Rav Dessler explains that the reason why the consistently righteous person cannot stand in the same space of the Ba’al Teshuva is because the returnee has a special relationship with Hashem that the Tzaddik does not. While the returnee cannot enjoy the relationship of years of mitzvos and good deeds, the righteous will never appreciate the journey of the at-risk child becoming risk-free, reaching out, and struggling, to resume their relationship with Hashem with strength and commitment.
In the early 1900s, there was a great Rav who was approached by his students. They were grappling with a “shverer Rambam.” The Rambam in Hilchos Teshuva writes that even a great sinner, who was despicable can repent and become beloved and endeared to Hashem. How could it be, they questioned, that someone can be so despised yet so easily become beloved?
The Rav responded. “As you know, I have a son that totally abandoned us and the Torah. We haven’t heard from him in years, we have no idea about his present status; if he is married, or even alive. All we know is that he left us and Hashem. Imagine if my son would walk through the door and say, ‘I am ready to come home.’ Do you think that I will start questioning him, ‘Where have you been? What have you been doing? Why didn’t you even write us?’ Of course not! We would smother him with hugs and kisses, feed him whatever he likes, and never let go of him again.’”
If this is our human response, can we imagine that of Avinu Shebashamayim?! As the Yamei HaRatzon are upon us, we need to recalibrate our mindset to how we relate to Hashem. We all have addictions of sorts, and there are times in our lives that we feel, “Who am I?” “Why would Hashem want to even look at me?” But, the truth is that more than we hold out for the return of our children, does Hashem wait for ours – with even greater anticipation. He awaits to print our emails of Teshuva, and is willing to work His entire schedule around our tefillos. He is waiting for us to walk through that door and say, “I am ready to come home.”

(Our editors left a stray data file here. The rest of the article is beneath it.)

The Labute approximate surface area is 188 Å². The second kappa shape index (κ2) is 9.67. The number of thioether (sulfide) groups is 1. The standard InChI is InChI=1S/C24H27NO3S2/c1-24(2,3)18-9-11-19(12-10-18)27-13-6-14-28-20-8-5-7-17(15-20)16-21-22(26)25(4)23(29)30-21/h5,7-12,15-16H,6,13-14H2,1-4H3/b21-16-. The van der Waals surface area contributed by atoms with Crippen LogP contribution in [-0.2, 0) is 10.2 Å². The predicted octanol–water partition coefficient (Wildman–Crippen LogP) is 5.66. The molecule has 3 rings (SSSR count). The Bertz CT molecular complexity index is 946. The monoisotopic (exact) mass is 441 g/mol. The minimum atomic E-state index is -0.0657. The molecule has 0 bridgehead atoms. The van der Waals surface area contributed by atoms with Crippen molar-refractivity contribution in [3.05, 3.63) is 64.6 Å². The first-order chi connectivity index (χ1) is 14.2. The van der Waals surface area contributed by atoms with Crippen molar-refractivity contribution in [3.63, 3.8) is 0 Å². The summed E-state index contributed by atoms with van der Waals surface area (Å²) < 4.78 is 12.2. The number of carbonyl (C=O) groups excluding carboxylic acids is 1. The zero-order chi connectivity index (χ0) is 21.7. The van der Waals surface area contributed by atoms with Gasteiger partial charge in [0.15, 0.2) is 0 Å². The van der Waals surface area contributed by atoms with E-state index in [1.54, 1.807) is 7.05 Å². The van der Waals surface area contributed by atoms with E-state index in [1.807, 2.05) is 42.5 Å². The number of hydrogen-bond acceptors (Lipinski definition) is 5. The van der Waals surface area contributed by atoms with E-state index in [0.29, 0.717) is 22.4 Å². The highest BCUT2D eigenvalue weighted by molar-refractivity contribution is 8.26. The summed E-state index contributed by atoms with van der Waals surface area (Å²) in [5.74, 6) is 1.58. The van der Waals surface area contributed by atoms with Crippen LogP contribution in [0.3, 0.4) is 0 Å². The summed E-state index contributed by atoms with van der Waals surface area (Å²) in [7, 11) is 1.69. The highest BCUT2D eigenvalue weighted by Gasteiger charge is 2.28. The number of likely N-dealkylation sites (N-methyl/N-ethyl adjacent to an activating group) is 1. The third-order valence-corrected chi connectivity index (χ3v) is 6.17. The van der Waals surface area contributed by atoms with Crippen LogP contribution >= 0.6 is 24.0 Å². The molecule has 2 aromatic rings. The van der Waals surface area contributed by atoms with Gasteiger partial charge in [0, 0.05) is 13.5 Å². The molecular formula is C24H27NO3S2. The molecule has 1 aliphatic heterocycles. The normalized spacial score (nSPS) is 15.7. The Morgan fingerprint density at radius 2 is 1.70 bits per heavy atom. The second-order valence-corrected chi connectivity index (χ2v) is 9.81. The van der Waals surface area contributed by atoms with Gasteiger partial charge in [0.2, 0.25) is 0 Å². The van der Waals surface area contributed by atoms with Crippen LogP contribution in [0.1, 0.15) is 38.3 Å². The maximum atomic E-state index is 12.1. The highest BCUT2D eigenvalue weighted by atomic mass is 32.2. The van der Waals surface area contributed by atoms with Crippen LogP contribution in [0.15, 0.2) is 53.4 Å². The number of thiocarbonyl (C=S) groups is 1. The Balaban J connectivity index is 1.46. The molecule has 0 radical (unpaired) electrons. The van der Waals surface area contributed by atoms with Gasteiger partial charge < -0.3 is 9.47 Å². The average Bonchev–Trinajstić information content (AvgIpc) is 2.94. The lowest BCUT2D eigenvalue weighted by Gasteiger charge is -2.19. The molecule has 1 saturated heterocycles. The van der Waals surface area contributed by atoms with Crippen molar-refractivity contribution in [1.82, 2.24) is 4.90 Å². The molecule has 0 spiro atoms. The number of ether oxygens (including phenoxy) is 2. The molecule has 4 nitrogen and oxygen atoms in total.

During our visit in August, besides for the conferences for the parents, we had a three hour intense therapy session with our daughter. One of the first things she said to us was that we should feel comfortable in asking her anything that we want. What drugs did she use etc. We told her that we didn’t need to know, as long as she is growing in her recovery process.
I can’t imagine that the Ribono Shel Olam feels any different. He is more than willing to forget the past, as long as we are committed to our recovery.
At the very end of the session, we needed to do a very unique exercise. Leah sat in a chair, and we took turns sitting opposite her, knee-to-knee. She then held out her hands with her palms up, and we would place our hands on hers. Leah would then begin her sentences with the words, “I see,” and tell the other about the qualities she sees in that person. When finished, they would reverse roles, and the parent would begin their sentences with the words, “I see,” listing all of her qualities. When it was my turn, we sat knee-to-knee, palm-to-palm. She looked me straight into my eyes and began, “I see.” She began to tell me what she saw in me, my positive qualities that she liked about me, that she discovered in me. Then it was my turn. I held her hands, looked into her eyes and said, “ I see.” After listing off her beautiful qualities, her strength and commitment to her growth, I said, “I finally see my Leah.”
We can’t sit knee-to-knee with Hashem, but we can close our eyes, open our hearts to a renewed relationship with Hashem, and allow Him to say to us, “I finally see you, My child!”
Due to the sensitivity of the topic, the author prefers to remain anonymous. The author is a seasoned teacher in Jewish education and outreach.